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Getting the Basics of Technical Training Right

Monday, March 5, 2012
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Technical Training can be hard to create. Course developers are doubly challenged: they must complete all the regular challenges of writing and putting together courseware, but they must do it by using words and concepts they don’t fully understand. And this is just one obstacle they may face. Among other things, constant updates in product offerings and changes in best operational practices can leave them confused or frustrated. It is no wonder that many technical training projects fade into oblivion or never get finished on time. However, not all hope is lost. Technical Training Basics explores strategies available to streamline technical training development. Some of these tactics include:

Create the right development team – Of course this involves selecting the subject matter expert (SME) that’s right for the job, but it also includes making sure that you as the developer also focus on a few things – namely, communication skills.

Start the project off right – Asking the right questions is important at the beginning of a technical project. Sometimes irrelevant technical content is included in a class because, well, no other content seems to exist. This doesn’t make it right, however. Technical Training Basics explores how to ask questions to your SME to lead you to relevant and valuable content and it also offers suggestions for internal and external sources of information.

Effectively work with your SME – Yes, we are returning to the communication theme again. Many of the strategies mentioned in the book are really targeted communication strategies. Learn about the different ways you can effectively work with your SME – everything from explaining project roles to preparing your SME for the pilot course.

Make your course interactive – Just because you have a highly technical topic doesn’t mean that you have to have a highly boring course. Like any good training design, technical course design should include exercises and activities to support your course objectives. Suggestions and ideas for exercises are included in the book.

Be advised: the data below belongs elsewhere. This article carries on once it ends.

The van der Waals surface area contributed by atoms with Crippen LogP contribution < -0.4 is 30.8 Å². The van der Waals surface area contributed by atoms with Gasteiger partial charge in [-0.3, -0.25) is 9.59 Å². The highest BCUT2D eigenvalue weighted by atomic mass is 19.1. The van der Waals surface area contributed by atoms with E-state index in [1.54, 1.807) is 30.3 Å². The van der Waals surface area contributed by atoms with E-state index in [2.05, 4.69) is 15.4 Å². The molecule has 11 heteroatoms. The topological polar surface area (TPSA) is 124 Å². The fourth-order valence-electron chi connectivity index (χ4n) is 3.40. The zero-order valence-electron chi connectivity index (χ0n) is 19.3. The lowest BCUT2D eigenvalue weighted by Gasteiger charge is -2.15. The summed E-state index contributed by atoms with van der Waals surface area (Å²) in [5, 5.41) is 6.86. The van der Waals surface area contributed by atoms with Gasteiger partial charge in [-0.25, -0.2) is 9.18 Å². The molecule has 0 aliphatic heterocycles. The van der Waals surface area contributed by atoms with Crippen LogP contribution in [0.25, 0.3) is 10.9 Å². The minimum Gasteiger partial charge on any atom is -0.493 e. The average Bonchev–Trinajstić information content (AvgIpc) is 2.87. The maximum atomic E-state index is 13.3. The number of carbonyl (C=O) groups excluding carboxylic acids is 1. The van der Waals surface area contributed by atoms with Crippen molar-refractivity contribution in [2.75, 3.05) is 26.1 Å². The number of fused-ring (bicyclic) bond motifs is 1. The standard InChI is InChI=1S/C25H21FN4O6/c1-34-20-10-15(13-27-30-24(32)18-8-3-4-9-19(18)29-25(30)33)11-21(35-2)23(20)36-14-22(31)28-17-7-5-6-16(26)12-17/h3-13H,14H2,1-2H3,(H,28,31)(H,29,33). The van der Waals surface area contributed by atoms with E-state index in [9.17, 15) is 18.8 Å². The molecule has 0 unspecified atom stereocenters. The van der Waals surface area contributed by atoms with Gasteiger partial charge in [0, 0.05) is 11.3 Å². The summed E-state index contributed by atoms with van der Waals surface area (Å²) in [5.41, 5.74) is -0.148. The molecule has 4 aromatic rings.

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Hang in there! – Technical training development is not for the faint of heart. Common challenges and solutions to technical training development are discussed in the book, and you will find that a lot of what makes you successful as a developer is your own ability to problem solve, communicate and persevere.

Technical training development is always going to have its challenges. But with a little focus and preparation, you can be successful in your projects and produce a valuable end product.

 

Sarah Wakefield, Author of Technical-Training-Basics

 

 

About the Author
Sarah Wakefield is a technical training supervisor for Schlumberger Limited in Houston. Her primary responsibility is managing the design and development of technical training courses for audiences in locations such as the United States, Europe, South America, the Middle East, Russia, China, and North Africa. Before this, Sarah worked as a curriculum designer for various organizations. Sarah also was an instructor of communication, writing, and life success courses at Ivy Tech State College and at Purdue University in Fort Wayne, Indiana. Sarah holds a master's degree in communication from Purdue, as well as a bachelor's degree from Purdue with a double major in professional writing and psychology.
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